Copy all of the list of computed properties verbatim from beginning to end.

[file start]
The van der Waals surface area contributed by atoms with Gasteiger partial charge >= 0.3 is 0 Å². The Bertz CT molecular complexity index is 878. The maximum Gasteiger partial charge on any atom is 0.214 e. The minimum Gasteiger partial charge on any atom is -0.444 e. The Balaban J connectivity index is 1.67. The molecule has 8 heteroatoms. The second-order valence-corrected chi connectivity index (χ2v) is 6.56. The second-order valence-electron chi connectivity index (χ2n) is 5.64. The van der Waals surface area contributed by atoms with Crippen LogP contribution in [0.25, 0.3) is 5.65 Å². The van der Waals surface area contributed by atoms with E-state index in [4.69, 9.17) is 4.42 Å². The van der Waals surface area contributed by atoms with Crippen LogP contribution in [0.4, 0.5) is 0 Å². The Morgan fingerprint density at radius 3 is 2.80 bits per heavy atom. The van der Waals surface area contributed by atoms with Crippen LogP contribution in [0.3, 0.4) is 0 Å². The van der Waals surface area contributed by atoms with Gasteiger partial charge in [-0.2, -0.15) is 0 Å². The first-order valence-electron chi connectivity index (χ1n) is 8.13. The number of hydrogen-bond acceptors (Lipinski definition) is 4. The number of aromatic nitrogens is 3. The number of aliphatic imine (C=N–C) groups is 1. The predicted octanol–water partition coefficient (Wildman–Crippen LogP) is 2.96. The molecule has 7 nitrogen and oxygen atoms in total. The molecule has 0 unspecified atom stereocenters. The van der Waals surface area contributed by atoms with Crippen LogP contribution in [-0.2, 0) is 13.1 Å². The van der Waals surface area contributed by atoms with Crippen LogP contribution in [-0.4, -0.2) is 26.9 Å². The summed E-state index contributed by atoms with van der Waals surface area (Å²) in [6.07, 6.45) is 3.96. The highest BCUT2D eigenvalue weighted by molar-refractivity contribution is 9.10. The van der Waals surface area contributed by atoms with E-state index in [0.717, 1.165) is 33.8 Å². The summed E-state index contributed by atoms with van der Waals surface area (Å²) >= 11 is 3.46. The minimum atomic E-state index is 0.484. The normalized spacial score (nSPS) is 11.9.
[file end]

The van der Waals surface area contributed by atoms with Gasteiger partial charge >= 0.3 is 0 Å². The Bertz CT molecular complexity index is 878. The maximum Gasteiger partial charge on any atom is 0.214 e. The minimum Gasteiger partial charge on any atom is -0.444 e. The Balaban J connectivity index is 1.67. The molecule has 8 heteroatoms. The second-order valence-corrected chi connectivity index (χ2v) is 6.56. The second-order valence-electron chi connectivity index (χ2n) is 5.64. The van der Waals surface area contributed by atoms with Crippen LogP contribution in [0.25, 0.3) is 5.65 Å². The van der Waals surface area contributed by atoms with E-state index in [4.69, 9.17) is 4.42 Å². The van der Waals surface area contributed by atoms with Crippen LogP contribution in [0.4, 0.5) is 0 Å². The Morgan fingerprint density at radius 3 is 2.80 bits per heavy atom. The van der Waals surface area contributed by atoms with Crippen LogP contribution in [0.3, 0.4) is 0 Å². The van der Waals surface area contributed by atoms with Gasteiger partial charge in [-0.2, -0.15) is 0 Å². The first-order valence-electron chi connectivity index (χ1n) is 8.13. The number of hydrogen-bond acceptors (Lipinski definition) is 4. The number of aromatic nitrogens is 3. The number of aliphatic imine (C=N–C) groups is 1. The predicted octanol–water partition coefficient (Wildman–Crippen LogP) is 2.96. The molecule has 7 nitrogen and oxygen atoms in total. The molecule has 0 unspecified atom stereocenters. The van der Waals surface area contributed by atoms with Crippen LogP contribution in [-0.2, 0) is 13.1 Å². The van der Waals surface area contributed by atoms with Crippen LogP contribution in [-0.4, -0.2) is 26.9 Å². The summed E-state index contributed by atoms with van der Waals surface area (Å²) in [6.07, 6.45) is 3.96. The highest BCUT2D eigenvalue weighted by molar-refractivity contribution is 9.10. The van der Waals surface area contributed by atoms with E-state index in [0.717, 1.165) is 33.8 Å². The summed E-state index contributed by atoms with van der Waals surface area (Å²) >= 11 is 3.46. The minimum atomic E-state index is 0.484. The normalized spacial score (nSPS) is 11.9.